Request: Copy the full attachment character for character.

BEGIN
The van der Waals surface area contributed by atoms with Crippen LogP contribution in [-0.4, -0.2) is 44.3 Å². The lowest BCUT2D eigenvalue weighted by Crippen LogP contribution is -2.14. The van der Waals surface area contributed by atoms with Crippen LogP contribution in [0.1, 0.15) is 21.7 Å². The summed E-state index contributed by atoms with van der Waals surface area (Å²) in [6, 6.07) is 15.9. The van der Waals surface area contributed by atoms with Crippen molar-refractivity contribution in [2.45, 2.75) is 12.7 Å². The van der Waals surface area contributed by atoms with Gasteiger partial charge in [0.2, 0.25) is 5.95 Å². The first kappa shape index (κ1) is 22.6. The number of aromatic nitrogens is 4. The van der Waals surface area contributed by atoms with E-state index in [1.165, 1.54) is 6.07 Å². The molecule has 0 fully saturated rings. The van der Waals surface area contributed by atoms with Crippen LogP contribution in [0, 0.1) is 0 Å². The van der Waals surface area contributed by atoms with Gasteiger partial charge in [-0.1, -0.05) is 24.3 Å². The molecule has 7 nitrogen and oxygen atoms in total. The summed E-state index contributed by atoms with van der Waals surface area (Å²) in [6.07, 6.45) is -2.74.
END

The van der Waals surface area contributed by atoms with Crippen LogP contribution in [-0.4, -0.2) is 44.3 Å². The lowest BCUT2D eigenvalue weighted by Crippen LogP contribution is -2.14. The van der Waals surface area contributed by atoms with Crippen LogP contribution in [0.1, 0.15) is 21.7 Å². The summed E-state index contributed by atoms with van der Waals surface area (Å²) in [6, 6.07) is 15.9. The van der Waals surface area contributed by atoms with Crippen molar-refractivity contribution in [2.45, 2.75) is 12.7 Å². The van der Waals surface area contributed by atoms with Gasteiger partial charge in [0.2, 0.25) is 5.95 Å². The first kappa shape index (κ1) is 22.6. The number of aromatic nitrogens is 4. The van der Waals surface area contributed by atoms with E-state index in [1.165, 1.54) is 6.07 Å². The molecule has 0 fully saturated rings. The van der Waals surface area contributed by atoms with Crippen LogP contribution in [0, 0.1) is 0 Å². The van der Waals surface area contributed by atoms with Gasteiger partial charge in [-0.1, -0.05) is 24.3 Å². The molecule has 7 nitrogen and oxygen atoms in total. The summed E-state index contributed by atoms with van der Waals surface area (Å²) in [6.07, 6.45) is -2.74.